However, mixing the correct proportions of baking soda and lemon juice can be difficult.
Consuming a mixture with too much baking soda may cause diarrhea and gas, whereas too much lemon juice could trigger acid reflux and make symptoms worse. Purchasing an antacid at the drug store is often much safer.
Other home remedies for reducing excess stomach acid include:
People with severe or persistent acid reflux or heartburn should speak to a doctor or gastroenterologist.
Many oral care products contain baking soda due to its antibacterial properties, and its ability to remove plaque without eroding tooth enamel.
Baking soda may also help remove surface-level tooth stains, making it an effective and affordable alternative to traditional teeth whitening. However, there is little evidence to suggest that adding lemon juice to baking soda will enhance the dental benefits of baking soda.
A 2017 report that reviewed 21 studies concluded that toothpaste containing baking soda safely and effectively removed tooth stains. However, the report did not include any studies involving lemon juice.
It is also important to note that lemon juice contains high concentrations of citric acid and ascorbic acid, or vitamin C. Acidic compounds can erode enamel and lead to tooth decay. However, combining baking soda and lemon juice should produce a more pH-neutral solution.
People interested in whitening their teeth should contact their dentist. The American Dental Association (ADA) have also approved several types of baking soda toothpaste. To acquire an ADA Seal, manufacturers must provide scientific evidence to prove their product is safe and effective.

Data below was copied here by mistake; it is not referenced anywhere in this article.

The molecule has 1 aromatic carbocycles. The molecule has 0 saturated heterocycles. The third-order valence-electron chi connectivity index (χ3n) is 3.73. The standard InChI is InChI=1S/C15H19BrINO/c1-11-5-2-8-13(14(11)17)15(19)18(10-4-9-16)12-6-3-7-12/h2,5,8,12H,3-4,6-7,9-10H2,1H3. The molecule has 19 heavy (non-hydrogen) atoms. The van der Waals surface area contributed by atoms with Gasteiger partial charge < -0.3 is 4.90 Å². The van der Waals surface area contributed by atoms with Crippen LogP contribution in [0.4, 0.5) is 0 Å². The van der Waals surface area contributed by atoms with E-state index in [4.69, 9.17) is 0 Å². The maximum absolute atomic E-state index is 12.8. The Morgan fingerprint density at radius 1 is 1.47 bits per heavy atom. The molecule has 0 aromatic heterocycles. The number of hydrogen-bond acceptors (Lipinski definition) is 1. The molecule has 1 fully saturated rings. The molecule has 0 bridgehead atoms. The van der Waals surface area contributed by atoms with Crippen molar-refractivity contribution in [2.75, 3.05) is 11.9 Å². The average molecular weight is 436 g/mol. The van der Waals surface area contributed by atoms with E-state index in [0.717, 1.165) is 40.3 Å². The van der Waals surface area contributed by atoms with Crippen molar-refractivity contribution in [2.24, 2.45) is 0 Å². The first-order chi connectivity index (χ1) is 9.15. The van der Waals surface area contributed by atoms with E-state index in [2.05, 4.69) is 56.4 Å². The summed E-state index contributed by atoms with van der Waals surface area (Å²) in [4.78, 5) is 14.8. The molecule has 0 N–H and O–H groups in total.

Baking soda contains sodium bicarbonate, which is an active ingredient in some medications, such as antacids, and can potentially interact with other medications. People who intend on regularly consuming baking soda for health purposes should speak to a doctor first.
People who have kidney disease or high blood pressure must avoid sodium bicarbonate because it can increase sodium levels in the blood.
Side effects of sodium bicarbonate can include:
Lemons contain many essential vitamin and minerals. Lemon juice also contains compounds that have beneficial antibacterial and antioxidant properties.
However, lemon juice is acidic and using too much can cause side effects. These can include:
Baking soda and lemon juice mixtures are popular health hacks, with people using them for things that include skin care, teeth whitening, and treating heartburn and indigestion. However, there is limited scientific evidence currently to support the health benefits of these mixtures, making it difficult to draw definitive conclusions.
Both baking soda and lemon juice possess several health benefits on their own. However, combining these two ingredients without specific dosage or usage guidelines may cause adverse side effects.
SHOP FOR BAKING SODA AND LEMON JUICE
The foods listed in this article are available in most grocery or health food stores and online:
Last medically reviewed on March 8, 2019